Early December turned into Pierce Brown week. I tore through Red Rising, Golden Sun, and Morning Star in a few days, relishing the ups and downs of Darrow’s journey from Red to Gold...and beyond. Books one and two had been in my “to be read” pile for months--well to be honest, years. I think I picked up Red Rising at the World Fantasy Convention in 2014. But there was a reason I spent so long passing it over.
You see, at first glance, Red Rising appeared to be just one more book in the pattern of divided dystopias that have been prevalent for the last few years (Hunger Games, Divergent, etc.). I kept procrastinating because I didn’t want to read another story about how one person didn’t fit in amongst the oversimplified groups and rose up to save the day. That, and because the book was in first person, present tense.
I find it difficult to get into first person, present tense novels. While present tense creates a sense of immediacy, there are multiple challenges that can send a story spiraling into oblivion--from problems with the timing of events to reducing suspense and an inability to create deep secondary characters. Also, the redundant use of “I” can wear on the nerves.
I’m ashamed to say that Red Rising still sits in the “to be read” pile in my home office, but I happened to be in Kandahar for a couple days and spotted Red Rising in a free library. I didn’t have another book with me, so I tucked it into my pocket and gave it chance that evening. I’m so glad I did. What a fantastic series--and thank the stars that I could download books two and three on Kindle.
The premise of the book is simple. People are stratified by color with golds on top and reds at the bottom and multiple colors between. Darrow is a Red. He is a miner on mars. Everything he knows is a lie, and he must become a Gold if he wants to change things. The death of his wife is the catalyst, and a vague rebellion leader who wants to use his anger and ability is the means.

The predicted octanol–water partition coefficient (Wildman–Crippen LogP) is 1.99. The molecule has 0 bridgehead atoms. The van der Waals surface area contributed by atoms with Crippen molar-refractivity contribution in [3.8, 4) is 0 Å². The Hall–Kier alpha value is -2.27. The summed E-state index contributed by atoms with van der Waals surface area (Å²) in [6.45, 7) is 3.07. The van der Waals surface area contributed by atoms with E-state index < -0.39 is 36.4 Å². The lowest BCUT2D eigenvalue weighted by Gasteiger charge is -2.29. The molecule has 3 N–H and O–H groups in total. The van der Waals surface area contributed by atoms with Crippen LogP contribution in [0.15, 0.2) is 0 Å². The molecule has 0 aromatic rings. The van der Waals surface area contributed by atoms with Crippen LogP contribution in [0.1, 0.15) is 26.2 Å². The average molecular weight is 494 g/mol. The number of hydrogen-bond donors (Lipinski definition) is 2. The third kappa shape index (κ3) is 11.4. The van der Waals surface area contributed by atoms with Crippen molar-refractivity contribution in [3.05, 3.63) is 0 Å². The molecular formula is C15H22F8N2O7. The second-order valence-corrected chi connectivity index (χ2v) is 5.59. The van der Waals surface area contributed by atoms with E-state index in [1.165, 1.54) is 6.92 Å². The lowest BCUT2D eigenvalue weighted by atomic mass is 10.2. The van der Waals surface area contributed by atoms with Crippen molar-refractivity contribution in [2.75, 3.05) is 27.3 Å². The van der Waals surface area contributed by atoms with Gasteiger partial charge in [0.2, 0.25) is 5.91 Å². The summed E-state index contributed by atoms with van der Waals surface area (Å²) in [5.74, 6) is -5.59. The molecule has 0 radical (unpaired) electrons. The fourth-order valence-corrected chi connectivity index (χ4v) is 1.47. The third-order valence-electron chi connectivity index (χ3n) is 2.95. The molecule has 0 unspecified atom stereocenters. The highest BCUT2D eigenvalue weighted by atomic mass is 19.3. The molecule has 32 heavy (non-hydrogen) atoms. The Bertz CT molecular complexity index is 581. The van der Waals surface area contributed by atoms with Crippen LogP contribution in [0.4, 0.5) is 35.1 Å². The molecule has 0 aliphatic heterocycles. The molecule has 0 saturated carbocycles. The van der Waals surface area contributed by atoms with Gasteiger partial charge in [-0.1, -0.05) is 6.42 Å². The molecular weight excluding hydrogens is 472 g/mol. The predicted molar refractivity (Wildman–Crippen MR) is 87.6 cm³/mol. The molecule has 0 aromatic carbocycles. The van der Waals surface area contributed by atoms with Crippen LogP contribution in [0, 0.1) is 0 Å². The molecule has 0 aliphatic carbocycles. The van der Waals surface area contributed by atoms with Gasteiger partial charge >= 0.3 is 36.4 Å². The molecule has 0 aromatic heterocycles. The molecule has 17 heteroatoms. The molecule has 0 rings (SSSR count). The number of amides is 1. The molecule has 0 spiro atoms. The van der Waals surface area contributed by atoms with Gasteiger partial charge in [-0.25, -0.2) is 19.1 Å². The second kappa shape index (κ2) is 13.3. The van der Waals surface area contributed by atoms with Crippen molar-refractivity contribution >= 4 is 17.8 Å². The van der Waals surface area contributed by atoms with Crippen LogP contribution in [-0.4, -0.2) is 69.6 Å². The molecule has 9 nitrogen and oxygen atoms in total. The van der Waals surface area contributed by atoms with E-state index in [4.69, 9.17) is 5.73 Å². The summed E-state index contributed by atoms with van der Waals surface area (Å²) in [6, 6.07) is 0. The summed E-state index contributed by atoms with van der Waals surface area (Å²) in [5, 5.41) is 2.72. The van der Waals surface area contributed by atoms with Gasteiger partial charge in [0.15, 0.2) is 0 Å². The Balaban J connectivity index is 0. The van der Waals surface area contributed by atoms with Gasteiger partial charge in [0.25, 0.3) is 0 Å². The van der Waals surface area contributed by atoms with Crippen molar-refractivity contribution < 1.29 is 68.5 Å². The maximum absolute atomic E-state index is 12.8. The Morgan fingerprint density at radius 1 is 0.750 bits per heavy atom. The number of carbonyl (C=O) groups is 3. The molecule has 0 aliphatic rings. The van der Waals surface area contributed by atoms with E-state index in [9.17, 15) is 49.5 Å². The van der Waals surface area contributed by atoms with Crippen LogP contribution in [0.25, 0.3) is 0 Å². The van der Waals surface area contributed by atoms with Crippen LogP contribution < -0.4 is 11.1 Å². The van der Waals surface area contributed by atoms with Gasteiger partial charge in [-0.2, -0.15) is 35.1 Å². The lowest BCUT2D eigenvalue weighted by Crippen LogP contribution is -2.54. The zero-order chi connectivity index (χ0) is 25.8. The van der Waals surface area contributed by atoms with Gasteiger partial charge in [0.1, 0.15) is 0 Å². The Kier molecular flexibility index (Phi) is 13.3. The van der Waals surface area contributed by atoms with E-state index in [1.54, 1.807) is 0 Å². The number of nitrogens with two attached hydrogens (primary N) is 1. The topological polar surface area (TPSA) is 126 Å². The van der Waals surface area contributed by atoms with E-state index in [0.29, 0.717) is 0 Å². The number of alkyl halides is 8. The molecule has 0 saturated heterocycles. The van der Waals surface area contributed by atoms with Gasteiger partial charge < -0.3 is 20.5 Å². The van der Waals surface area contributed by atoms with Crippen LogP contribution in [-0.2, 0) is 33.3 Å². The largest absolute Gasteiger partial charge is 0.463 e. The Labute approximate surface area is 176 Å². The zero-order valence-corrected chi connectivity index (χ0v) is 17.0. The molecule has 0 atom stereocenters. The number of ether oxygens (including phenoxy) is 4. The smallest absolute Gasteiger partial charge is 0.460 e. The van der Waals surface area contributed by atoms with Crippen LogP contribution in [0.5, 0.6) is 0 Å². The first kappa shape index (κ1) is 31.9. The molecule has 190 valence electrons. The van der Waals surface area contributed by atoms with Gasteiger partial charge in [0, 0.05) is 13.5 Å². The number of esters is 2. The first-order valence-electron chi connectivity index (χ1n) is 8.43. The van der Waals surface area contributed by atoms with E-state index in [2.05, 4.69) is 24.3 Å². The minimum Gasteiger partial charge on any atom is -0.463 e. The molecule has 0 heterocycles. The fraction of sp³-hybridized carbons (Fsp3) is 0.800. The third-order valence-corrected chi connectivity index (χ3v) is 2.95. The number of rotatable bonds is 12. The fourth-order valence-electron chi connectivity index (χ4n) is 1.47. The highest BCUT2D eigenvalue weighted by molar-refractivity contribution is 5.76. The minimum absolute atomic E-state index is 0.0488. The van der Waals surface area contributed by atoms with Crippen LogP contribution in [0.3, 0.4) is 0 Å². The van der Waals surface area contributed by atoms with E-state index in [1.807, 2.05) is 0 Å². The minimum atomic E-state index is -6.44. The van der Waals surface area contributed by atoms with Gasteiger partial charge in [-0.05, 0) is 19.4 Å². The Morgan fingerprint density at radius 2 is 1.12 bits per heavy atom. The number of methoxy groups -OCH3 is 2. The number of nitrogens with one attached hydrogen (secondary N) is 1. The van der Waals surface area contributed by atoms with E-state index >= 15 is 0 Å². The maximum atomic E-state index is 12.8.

So how do I describe Red Rising without giving things away? Well it is Ender’s Game for adult readers, with unbelievably painful consequences for young men and women who fail and with a focus on the nature of society instead of weapons and tactics. Brown creates an expansive society, only to show us the barbaric nature of humanity that must be used at times to enforce structure and create a civilized society. Darrow is the means to another way, but he must conquer the solar system first.
For me, there was only one point in which the story semi-collapsed, and that was the ending of the series. When a story is first person, present tense, the protagonist is laid bare. There is no “good” method for hiding what your character is doing and thinking. If the protagonist lies to himself for no other reason than to misdirect the reader, it doesn’t work well. It creates an unreliable narrator/protagonist that in a sense breaks the fourth because he knows he has an audience.
Do not, however, let that prevent you from reading the series, because despite this shortcoming, Red Rising was quite simply the best book series I’ve read this year.
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Troy Carrol Bucher
Reader, Writer, Runner in Southwest Oklahoma... recent addition to the DAW family.